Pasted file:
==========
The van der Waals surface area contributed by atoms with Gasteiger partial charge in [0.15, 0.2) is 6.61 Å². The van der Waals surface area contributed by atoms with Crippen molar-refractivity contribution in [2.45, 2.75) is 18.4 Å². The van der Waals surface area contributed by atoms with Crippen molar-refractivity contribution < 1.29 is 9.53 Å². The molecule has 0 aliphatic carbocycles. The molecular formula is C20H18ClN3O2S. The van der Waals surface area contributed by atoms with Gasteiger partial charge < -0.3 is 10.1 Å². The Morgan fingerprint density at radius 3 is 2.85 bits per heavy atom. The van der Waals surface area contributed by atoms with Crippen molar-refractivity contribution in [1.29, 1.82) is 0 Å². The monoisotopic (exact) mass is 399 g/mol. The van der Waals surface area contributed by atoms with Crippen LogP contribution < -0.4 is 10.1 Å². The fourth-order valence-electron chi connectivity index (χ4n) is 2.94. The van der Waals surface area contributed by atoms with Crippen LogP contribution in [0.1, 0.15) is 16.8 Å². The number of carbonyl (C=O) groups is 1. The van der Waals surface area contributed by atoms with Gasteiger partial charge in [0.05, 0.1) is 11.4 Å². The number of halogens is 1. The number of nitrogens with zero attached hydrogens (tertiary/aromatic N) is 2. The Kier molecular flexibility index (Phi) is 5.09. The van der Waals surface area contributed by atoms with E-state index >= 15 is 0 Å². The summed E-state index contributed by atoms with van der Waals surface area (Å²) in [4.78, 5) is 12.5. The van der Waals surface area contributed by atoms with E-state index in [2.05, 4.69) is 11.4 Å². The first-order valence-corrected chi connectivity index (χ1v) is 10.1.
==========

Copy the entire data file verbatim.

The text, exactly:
The van der Waals surface area contributed by atoms with Gasteiger partial charge in [0.15, 0.2) is 6.61 Å². The van der Waals surface area contributed by atoms with Crippen molar-refractivity contribution in [2.45, 2.75) is 18.4 Å². The van der Waals surface area contributed by atoms with Crippen molar-refractivity contribution < 1.29 is 9.53 Å². The molecule has 0 aliphatic carbocycles. The molecular formula is C20H18ClN3O2S. The van der Waals surface area contributed by atoms with Gasteiger partial charge < -0.3 is 10.1 Å². The Morgan fingerprint density at radius 3 is 2.85 bits per heavy atom. The van der Waals surface area contributed by atoms with Crippen molar-refractivity contribution in [1.29, 1.82) is 0 Å². The monoisotopic (exact) mass is 399 g/mol. The van der Waals surface area contributed by atoms with Crippen LogP contribution < -0.4 is 10.1 Å². The fourth-order valence-electron chi connectivity index (χ4n) is 2.94. The van der Waals surface area contributed by atoms with Crippen LogP contribution in [0.1, 0.15) is 16.8 Å². The number of carbonyl (C=O) groups is 1. The van der Waals surface area contributed by atoms with Gasteiger partial charge in [0.05, 0.1) is 11.4 Å². The number of halogens is 1. The number of nitrogens with zero attached hydrogens (tertiary/aromatic N) is 2. The Kier molecular flexibility index (Phi) is 5.09. The van der Waals surface area contributed by atoms with E-state index >= 15 is 0 Å². The summed E-state index contributed by atoms with van der Waals surface area (Å²) in [4.78, 5) is 12.5. The van der Waals surface area contributed by atoms with E-state index in [2.05, 4.69) is 11.4 Å². The first-order valence-corrected chi connectivity index (χ1v) is 10.1.